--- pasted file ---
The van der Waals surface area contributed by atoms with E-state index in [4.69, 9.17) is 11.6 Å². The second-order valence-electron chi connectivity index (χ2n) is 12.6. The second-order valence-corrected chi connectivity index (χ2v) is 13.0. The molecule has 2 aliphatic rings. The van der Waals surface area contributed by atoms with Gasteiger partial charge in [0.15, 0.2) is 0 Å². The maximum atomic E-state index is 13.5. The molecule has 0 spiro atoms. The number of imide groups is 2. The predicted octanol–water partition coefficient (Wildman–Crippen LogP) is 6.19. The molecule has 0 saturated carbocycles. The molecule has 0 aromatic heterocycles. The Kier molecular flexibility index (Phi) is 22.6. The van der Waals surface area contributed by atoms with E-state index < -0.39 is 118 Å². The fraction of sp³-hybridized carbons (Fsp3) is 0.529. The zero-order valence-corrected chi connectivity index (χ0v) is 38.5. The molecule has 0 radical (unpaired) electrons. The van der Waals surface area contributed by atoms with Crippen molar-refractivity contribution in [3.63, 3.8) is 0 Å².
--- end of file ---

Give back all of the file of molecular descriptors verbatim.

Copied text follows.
The van der Waals surface area contributed by atoms with E-state index in [4.69, 9.17) is 11.6 Å². The second-order valence-electron chi connectivity index (χ2n) is 12.6. The second-order valence-corrected chi connectivity index (χ2v) is 13.0. The molecule has 2 aliphatic rings. The van der Waals surface area contributed by atoms with Gasteiger partial charge in [0.15, 0.2) is 0 Å². The maximum atomic E-state index is 13.5. The molecule has 0 spiro atoms. The number of imide groups is 2. The predicted octanol–water partition coefficient (Wildman–Crippen LogP) is 6.19. The molecule has 0 saturated carbocycles. The molecule has 0 aromatic heterocycles. The Kier molecular flexibility index (Phi) is 22.6. The van der Waals surface area contributed by atoms with E-state index < -0.39 is 118 Å². The fraction of sp³-hybridized carbons (Fsp3) is 0.529. The zero-order valence-corrected chi connectivity index (χ0v) is 38.5. The molecule has 0 radical (unpaired) electrons. The van der Waals surface area contributed by atoms with Crippen molar-refractivity contribution in [3.63, 3.8) is 0 Å².